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2006·03·15 · 3 Comments
|Confessions of a Junkie|
It is always heartbreaking to learn that one of your heroes is flawed. It happens to all of us at some point at least once. Depending upon your degree of admiration for the fallen one, it can be quite devastating. Even worse is when one is led down a dangerous path by the one he had admired before discovering that he is being led astray. That is the situation I found myself in today. A man I have long revered, whose writing has had a considerable influence in my Christian walk, has fallen into a dangerous habit, and I have followed him into it. Who is this wolf in sheep’s clothing? Brace yourselves, you will be shocked.
It is none other than Albert Mohler. Yes, the President of Southern Baptist Seminary has an addiction, and I’m afraid I’ve got it, too.
I've always liked numbers. I like math. My only regret is that I didn’t like it back when people were trying to teach it to me. Anyway, I like numbers; so I was especially vulnerable when Dr. Mohler wrote this blog post about his addiction to Sudoku.
In fairness to Dr. Mohler, he did warn of the addictive nature of this numbers game right at the start, calling it “one of the most addictive puzzles ever invented.” But then he began his seductive sales pitch.
He said playing would make me smarter. Who doesn’t want to be smarter? I consulted my wife. She thought it would be good if I was smarter. I think she said something about “a miracle,” but I wasn’t really listening. I was already Googling Sudoku.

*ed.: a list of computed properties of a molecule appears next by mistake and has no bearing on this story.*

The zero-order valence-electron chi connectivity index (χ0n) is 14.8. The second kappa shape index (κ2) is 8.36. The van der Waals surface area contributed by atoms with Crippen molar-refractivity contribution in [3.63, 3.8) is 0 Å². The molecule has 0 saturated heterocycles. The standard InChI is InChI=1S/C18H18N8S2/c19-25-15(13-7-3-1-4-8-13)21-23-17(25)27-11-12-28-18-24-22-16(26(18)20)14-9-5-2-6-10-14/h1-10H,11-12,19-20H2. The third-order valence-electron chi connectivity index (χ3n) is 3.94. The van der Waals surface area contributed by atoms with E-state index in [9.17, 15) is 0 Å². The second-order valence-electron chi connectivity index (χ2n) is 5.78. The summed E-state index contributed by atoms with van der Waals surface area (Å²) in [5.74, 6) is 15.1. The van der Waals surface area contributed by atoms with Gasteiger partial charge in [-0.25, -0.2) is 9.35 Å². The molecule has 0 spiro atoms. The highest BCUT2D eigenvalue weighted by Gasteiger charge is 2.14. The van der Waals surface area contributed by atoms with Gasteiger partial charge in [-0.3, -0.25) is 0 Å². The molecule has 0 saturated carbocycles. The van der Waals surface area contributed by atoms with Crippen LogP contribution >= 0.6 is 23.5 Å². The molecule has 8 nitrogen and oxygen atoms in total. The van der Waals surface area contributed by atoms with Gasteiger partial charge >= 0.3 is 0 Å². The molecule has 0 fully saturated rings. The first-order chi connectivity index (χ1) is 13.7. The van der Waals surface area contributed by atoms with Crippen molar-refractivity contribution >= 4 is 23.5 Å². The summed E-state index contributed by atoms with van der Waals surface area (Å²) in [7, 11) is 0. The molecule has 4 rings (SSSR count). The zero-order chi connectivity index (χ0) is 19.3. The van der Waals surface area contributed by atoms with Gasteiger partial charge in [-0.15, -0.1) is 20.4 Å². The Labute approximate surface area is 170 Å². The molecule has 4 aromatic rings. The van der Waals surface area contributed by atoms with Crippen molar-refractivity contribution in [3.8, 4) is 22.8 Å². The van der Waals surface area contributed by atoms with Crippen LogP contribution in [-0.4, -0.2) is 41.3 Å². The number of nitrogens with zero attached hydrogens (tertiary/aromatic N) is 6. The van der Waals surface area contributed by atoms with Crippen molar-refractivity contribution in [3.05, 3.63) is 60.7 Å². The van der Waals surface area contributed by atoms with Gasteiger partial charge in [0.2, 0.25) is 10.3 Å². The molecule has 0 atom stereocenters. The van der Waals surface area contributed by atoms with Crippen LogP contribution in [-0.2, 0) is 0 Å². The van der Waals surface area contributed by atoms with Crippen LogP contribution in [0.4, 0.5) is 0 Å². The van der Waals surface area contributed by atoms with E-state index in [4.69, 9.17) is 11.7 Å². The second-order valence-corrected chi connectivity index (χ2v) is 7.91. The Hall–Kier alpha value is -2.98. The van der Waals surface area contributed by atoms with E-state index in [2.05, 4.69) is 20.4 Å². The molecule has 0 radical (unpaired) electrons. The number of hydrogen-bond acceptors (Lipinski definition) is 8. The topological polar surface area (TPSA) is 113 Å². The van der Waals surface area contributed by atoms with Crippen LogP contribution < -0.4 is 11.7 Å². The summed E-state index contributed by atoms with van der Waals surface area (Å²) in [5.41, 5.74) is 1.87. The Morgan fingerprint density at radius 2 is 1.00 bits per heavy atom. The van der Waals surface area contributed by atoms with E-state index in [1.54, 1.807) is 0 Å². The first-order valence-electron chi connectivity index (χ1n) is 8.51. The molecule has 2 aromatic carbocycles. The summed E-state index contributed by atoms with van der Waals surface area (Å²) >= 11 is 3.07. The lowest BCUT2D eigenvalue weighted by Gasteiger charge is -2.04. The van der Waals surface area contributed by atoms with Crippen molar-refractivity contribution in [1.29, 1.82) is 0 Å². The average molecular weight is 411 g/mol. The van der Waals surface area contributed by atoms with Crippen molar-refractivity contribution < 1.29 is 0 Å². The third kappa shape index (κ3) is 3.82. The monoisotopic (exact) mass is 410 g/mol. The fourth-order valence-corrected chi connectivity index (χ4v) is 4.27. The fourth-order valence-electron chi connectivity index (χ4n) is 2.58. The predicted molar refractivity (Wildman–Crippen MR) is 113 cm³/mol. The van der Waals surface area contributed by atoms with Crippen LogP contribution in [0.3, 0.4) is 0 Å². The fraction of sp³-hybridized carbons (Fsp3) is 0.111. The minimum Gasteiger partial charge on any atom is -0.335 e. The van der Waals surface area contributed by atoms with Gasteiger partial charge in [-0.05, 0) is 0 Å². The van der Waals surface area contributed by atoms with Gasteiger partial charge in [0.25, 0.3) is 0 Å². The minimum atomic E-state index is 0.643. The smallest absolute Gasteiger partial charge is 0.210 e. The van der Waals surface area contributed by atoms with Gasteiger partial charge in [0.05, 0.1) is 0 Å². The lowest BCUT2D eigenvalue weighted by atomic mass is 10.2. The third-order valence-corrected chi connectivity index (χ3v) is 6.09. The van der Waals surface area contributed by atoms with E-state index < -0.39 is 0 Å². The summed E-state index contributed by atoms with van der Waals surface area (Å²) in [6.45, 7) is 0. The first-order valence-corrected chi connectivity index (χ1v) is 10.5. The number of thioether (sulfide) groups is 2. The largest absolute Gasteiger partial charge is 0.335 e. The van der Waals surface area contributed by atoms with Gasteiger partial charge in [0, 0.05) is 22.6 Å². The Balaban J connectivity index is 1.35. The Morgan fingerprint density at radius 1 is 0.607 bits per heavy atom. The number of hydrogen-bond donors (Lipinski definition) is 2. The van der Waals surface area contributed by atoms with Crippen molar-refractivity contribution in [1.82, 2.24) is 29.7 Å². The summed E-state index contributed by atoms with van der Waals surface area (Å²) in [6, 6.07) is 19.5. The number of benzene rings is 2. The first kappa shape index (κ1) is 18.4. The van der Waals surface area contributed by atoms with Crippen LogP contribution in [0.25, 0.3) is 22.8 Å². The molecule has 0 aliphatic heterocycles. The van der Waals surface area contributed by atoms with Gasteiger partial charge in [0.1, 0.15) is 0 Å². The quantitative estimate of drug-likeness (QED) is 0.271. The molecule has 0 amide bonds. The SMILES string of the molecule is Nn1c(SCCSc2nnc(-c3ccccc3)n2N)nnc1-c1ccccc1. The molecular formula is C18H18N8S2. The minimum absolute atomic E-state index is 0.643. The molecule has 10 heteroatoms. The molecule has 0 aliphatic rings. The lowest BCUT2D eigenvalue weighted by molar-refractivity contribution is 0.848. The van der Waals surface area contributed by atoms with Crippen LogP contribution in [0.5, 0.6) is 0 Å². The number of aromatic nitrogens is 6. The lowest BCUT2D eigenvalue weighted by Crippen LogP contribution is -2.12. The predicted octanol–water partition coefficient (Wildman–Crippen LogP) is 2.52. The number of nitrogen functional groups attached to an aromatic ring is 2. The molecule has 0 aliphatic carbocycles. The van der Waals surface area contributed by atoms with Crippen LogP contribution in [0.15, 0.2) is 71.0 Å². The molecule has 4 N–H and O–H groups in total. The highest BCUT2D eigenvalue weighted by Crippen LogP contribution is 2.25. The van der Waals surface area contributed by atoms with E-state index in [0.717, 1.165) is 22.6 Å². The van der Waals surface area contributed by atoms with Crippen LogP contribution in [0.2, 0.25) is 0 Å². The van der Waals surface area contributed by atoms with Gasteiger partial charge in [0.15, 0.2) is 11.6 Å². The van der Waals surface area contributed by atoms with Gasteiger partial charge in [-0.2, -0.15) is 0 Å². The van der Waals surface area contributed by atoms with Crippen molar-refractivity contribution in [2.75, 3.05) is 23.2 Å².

He implied that it might qualify as mental athletics. I’ve never been athletic, even as a kid, and I certainly am not now, so I was drawn to the idea that I could be a jock. A smart jock, even. How many of those have you heard of?
So I found a place on-line and tried a game.
“That’s kind of fun,” I thought, “I’ll play just one more.” I played one more… and one more… As the sun began its descent in the west, someone knocked on my door. “Not now, I’m working!” I snapped. Well, come on, I was about to finish one!
Now I’m hooked. I’ve had to drag myself away for the evening, but I’ll be back. Maybe there is a twelve-step program for guys like me. Maybe I’ll sit next to a distinguished gentleman who will stand and say, “Hello, I’m Al, and I’m a…” Probably not. On the bright side, at least now I can say I have something in common with Albert Mohler.